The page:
Twenty years ago today, an airplane fell to earth in Rwanda. But this was not just any airplane. This one carried the presidents of two nations. Both of them were killed, though it was the death of Juvenal Habyarimana of Rwanda which sent his nation into hell. Nor was it an accident: witnesses reported seeing missiles flying towards the plane. Something terrible was about to happen.
Rwanda was divided between two main ethnic groups, the majority Hutus and the minority Tutsis. This had been the case ever since independence from their Belgian colonial masters, though there's some doubt as to whether the two groups had existed beforehand. The Belgians may have simply segregated the population according to those they were willing to trust as overseers (Tutsis) and those they were not (Hutus). Or they may have co-opted existing ethnic divisions to enforce their own ideas of racial purity. It's hard to tell, when the only records were made by a bunch of racist colonists whose main interest was screwing as much money out of the country as possible.
Habyarimana led a coalition of Hutu groups and was increasingly seen as too moderate, while a fragile ceasefire was holding between his government and the rebel Rwandan Patriotic Front (RPF) led by the Tutsi leader, Paul Kagame. The Rwandan president was returning from a conference to discuss ways to quell the ethnic tensions across the region, doing his best to resolve the conflicts that had dogged his country and those around it.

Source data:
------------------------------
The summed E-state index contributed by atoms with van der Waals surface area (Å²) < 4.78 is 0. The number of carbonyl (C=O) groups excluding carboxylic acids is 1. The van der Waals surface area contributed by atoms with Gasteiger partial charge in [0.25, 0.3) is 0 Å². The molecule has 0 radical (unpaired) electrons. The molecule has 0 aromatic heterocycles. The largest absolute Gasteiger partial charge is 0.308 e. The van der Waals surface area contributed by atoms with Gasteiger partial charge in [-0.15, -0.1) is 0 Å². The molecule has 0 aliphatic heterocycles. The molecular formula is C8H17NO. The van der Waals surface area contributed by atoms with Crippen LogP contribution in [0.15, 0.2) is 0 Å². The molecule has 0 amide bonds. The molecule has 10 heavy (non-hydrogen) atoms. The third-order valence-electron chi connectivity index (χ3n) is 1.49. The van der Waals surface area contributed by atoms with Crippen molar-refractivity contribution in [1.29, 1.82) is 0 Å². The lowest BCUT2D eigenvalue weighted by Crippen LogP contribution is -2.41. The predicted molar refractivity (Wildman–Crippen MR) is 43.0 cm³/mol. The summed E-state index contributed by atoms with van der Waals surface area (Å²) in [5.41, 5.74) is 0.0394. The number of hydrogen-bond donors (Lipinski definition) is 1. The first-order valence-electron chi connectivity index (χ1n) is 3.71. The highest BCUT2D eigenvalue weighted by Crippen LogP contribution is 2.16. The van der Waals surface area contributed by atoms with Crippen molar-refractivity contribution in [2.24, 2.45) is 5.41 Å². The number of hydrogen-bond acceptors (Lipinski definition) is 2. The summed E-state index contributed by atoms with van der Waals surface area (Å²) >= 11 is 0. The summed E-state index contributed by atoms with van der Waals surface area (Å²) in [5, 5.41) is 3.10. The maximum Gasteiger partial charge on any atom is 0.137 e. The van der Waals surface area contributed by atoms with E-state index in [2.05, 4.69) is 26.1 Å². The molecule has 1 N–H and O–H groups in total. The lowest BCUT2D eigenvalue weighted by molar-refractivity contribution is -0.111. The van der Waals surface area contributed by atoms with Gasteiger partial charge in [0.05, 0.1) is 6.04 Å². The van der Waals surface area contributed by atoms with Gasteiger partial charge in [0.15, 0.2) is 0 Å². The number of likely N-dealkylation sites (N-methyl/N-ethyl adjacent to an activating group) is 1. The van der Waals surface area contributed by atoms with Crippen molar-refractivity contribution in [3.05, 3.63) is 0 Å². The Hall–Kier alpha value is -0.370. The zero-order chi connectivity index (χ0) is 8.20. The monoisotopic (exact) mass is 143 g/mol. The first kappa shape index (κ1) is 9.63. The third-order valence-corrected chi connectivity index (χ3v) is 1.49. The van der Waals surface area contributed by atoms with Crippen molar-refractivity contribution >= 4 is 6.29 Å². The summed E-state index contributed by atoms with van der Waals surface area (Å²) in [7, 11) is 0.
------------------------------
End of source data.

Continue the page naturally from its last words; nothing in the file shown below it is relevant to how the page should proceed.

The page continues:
All hopes for peace died with Habyarimana. The missiles that killed him were alleged to have been fired by Kagame's forces (though later analysis showed that this was unlikely). Within only a few hours, Hutus were responding to the terrible news with a terrible vengeance. Explosions were heard in the capital, Kigali. Radio stations were issuing cries of hatred against the Tutsis. Machetes were being sharpened.
The genocide had begun.